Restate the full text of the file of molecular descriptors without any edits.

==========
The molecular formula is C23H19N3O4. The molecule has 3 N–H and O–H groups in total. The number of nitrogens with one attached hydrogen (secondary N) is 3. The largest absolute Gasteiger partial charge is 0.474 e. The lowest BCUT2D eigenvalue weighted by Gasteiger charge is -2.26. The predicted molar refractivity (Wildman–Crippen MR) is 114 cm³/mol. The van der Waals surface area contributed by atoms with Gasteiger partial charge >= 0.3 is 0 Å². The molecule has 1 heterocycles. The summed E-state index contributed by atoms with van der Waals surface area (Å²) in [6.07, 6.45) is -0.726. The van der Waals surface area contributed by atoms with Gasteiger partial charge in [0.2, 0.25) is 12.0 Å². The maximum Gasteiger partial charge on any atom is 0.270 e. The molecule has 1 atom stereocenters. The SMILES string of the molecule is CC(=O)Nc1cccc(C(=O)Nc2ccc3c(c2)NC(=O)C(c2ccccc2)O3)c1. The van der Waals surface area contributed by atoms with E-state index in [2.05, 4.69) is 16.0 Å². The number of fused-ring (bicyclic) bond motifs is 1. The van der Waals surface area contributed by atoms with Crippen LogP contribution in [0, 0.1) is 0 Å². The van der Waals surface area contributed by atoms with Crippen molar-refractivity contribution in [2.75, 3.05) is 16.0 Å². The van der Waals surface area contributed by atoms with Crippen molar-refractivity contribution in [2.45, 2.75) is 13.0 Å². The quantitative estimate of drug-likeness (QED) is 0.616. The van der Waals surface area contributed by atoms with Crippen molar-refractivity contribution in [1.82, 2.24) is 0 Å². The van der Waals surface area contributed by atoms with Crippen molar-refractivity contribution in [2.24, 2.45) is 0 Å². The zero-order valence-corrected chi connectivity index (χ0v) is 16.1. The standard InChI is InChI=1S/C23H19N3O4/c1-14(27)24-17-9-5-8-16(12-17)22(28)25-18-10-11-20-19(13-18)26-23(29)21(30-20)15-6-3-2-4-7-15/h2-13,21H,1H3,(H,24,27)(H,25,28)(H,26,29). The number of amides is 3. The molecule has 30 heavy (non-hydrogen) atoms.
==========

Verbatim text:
The molecular formula is C23H19N3O4. The molecule has 3 N–H and O–H groups in total. The number of nitrogens with one attached hydrogen (secondary N) is 3. The largest absolute Gasteiger partial charge is 0.474 e. The lowest BCUT2D eigenvalue weighted by Gasteiger charge is -2.26. The predicted molar refractivity (Wildman–Crippen MR) is 114 cm³/mol. The van der Waals surface area contributed by atoms with Gasteiger partial charge >= 0.3 is 0 Å². The molecule has 1 heterocycles. The summed E-state index contributed by atoms with van der Waals surface area (Å²) in [6.07, 6.45) is -0.726. The van der Waals surface area contributed by atoms with Gasteiger partial charge in [0.2, 0.25) is 12.0 Å². The maximum Gasteiger partial charge on any atom is 0.270 e. The molecule has 1 atom stereocenters. The SMILES string of the molecule is CC(=O)Nc1cccc(C(=O)Nc2ccc3c(c2)NC(=O)C(c2ccccc2)O3)c1. The van der Waals surface area contributed by atoms with E-state index in [2.05, 4.69) is 16.0 Å². The number of fused-ring (bicyclic) bond motifs is 1. The van der Waals surface area contributed by atoms with Crippen LogP contribution in [0, 0.1) is 0 Å². The van der Waals surface area contributed by atoms with Crippen molar-refractivity contribution in [2.75, 3.05) is 16.0 Å². The van der Waals surface area contributed by atoms with Crippen molar-refractivity contribution in [2.45, 2.75) is 13.0 Å². The quantitative estimate of drug-likeness (QED) is 0.616. The van der Waals surface area contributed by atoms with Crippen molar-refractivity contribution in [1.82, 2.24) is 0 Å². The van der Waals surface area contributed by atoms with Crippen molar-refractivity contribution in [2.24, 2.45) is 0 Å². The zero-order valence-corrected chi connectivity index (χ0v) is 16.1. The standard InChI is InChI=1S/C23H19N3O4/c1-14(27)24-17-9-5-8-16(12-17)22(28)25-18-10-11-20-19(13-18)26-23(29)21(30-20)15-6-3-2-4-7-15/h2-13,21H,1H3,(H,24,27)(H,25,28)(H,26,29). The number of amides is 3. The molecule has 30 heavy (non-hydrogen) atoms.